Michigan day care license revoked after child puts other child in clothes dryer, turns it on

GARDEN CITY, Mich. — A Garden City, Michigan, day care center’s license has been revoked after an investigation revealed that a child placed another child in a clothes dryer and turned it on.

>> Read more trending news

The day care operator, who has not been identified publicly, never told the parents of the child placed in the appliance about the incident and lied about informing the parents during the investigation process, the Detroit Free Press reported, citing the Michigan Department of Licensing and Regulatory Affairs report.

According to WJBK, violations levied against the woman include, but are not limited to:

  • Lack of appropriate care and supervision.
  • Household member’s suitability and conduciveness to the welfare of children.
  • Failure to provide truthful and accurate information to the department during an investigation.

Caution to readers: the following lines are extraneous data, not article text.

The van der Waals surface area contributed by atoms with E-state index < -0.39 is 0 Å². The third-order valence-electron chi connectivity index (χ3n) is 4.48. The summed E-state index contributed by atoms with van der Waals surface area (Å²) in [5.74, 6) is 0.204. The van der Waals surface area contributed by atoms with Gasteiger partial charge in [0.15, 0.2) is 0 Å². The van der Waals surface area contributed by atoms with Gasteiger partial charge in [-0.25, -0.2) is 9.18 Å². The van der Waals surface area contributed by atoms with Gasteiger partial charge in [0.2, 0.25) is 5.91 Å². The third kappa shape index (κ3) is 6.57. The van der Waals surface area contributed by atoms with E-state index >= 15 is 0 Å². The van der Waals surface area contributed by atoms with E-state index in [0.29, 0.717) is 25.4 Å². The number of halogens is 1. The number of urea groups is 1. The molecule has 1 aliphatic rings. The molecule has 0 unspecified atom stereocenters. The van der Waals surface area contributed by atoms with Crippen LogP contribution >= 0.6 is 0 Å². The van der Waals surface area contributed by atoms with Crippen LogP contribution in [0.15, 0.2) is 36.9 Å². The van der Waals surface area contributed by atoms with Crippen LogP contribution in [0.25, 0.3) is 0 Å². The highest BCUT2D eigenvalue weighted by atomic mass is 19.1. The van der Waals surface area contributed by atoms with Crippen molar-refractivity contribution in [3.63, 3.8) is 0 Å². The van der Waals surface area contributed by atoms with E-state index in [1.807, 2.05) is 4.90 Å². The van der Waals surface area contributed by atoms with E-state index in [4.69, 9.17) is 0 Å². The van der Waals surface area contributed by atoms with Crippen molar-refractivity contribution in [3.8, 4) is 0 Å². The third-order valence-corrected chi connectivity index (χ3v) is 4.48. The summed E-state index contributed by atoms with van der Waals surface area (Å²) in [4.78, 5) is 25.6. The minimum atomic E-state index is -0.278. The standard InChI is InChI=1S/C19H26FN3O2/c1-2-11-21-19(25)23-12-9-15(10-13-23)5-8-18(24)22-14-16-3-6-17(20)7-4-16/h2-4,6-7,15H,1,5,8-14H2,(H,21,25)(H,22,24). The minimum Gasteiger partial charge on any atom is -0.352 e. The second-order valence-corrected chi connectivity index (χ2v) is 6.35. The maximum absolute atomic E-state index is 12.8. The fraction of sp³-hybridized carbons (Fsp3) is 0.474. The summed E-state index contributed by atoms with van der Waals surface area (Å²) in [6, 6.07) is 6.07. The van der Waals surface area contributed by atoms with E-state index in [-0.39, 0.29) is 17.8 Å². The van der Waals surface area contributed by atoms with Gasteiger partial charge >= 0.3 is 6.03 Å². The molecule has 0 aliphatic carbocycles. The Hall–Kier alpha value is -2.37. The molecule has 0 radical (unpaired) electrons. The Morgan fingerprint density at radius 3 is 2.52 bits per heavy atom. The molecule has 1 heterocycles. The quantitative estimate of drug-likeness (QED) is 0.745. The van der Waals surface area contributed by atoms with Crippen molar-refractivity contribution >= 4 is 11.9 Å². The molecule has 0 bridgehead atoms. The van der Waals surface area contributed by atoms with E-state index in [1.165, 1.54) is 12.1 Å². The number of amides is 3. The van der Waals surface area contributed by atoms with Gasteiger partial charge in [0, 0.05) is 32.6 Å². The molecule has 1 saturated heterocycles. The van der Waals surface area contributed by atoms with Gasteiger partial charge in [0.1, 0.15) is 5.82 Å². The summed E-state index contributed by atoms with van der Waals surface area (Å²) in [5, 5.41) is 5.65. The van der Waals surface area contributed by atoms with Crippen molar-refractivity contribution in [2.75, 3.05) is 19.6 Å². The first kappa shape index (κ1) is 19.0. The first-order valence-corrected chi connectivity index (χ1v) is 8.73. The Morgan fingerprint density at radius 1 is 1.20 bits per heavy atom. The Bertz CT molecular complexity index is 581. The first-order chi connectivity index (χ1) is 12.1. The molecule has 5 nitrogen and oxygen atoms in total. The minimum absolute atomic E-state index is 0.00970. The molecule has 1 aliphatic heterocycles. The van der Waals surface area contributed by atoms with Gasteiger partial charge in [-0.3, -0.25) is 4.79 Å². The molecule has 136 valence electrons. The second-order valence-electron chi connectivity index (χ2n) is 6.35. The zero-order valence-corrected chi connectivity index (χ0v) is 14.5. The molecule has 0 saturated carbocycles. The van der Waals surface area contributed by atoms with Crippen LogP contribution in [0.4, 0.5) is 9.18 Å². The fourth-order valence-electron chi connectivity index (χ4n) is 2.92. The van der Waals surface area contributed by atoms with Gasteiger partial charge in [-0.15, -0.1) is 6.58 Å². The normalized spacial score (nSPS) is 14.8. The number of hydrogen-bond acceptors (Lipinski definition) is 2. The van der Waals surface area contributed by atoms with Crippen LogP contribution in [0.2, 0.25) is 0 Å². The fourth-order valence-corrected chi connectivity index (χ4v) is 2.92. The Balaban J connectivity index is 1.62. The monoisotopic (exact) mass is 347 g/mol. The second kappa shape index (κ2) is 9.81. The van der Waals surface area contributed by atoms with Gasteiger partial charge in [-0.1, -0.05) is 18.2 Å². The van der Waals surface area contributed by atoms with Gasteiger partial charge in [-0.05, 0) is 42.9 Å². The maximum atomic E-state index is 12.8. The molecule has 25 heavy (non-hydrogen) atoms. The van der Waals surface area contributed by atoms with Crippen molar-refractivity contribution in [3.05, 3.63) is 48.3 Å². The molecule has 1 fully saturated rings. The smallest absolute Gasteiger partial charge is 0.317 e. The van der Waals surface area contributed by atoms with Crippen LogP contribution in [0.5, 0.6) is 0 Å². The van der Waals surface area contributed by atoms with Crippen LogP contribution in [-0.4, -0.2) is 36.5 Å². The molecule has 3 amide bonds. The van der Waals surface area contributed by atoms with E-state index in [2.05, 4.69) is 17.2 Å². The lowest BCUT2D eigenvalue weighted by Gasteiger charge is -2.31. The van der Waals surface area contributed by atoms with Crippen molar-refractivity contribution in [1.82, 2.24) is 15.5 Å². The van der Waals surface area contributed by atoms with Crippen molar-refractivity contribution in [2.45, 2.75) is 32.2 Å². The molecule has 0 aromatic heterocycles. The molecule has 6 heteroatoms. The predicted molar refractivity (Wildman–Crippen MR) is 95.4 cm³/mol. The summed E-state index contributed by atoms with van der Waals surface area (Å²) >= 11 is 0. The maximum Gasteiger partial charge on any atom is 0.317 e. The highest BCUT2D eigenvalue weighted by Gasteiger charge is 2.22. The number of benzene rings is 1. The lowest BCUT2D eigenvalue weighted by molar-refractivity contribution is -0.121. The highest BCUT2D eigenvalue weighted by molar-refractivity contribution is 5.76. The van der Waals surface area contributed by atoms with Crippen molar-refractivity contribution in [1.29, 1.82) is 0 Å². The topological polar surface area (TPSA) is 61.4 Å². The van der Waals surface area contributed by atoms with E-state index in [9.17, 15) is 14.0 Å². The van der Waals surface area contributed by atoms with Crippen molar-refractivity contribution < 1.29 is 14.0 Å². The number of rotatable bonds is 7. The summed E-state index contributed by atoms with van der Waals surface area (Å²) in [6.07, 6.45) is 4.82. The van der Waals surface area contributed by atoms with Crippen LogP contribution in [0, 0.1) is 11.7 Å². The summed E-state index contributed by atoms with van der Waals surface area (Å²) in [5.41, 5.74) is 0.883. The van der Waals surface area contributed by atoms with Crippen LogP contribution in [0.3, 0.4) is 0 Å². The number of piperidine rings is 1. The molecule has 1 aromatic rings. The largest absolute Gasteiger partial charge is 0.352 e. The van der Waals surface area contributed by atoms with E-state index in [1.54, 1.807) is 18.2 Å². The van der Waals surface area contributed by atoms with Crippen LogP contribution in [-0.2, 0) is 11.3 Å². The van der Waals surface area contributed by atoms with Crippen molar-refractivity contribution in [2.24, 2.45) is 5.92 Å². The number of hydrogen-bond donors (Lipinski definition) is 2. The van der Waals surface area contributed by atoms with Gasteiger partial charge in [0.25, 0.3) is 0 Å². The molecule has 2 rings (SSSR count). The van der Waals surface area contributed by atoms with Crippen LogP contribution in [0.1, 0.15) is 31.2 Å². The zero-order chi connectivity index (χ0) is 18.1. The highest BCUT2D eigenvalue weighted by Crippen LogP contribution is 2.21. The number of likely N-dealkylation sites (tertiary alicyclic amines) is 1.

The in-home day care’s license was revoked Nov. 3 after the incident occurred this past summer, involving a child for whom the unidentified woman was caring, the TV station reported.

The woman is no longer allowed to operate a day care and must inform all parents of children in her care about her license revocation, the Free Press reported.

According to a news release, the woman brought a child, described only as a Minor Household Member 1, or MHM 1, to the hospital on Aug. 4 and told a nurse that she was “stressed out” because MHM 1 had put another child in the clothes dryer and turned it on. MHM 1 later admitted to a nurse and social worker that she did put another child in the dryer and turned it on.

Meanwhile, the child who had been placed in the dryer later told her mother about the incident, describing the experience as “hot” and “dark,” noting it “hurt my back,” the Free Press reported.

Authorities also determined that the minor child who placed the other child in the dryer had been treated for mental health issues in an in-patient setting in January of this year, WJBK reported, noting that the day care operator had been legally bound to inform regulators of the hospitalization within three business days and did not.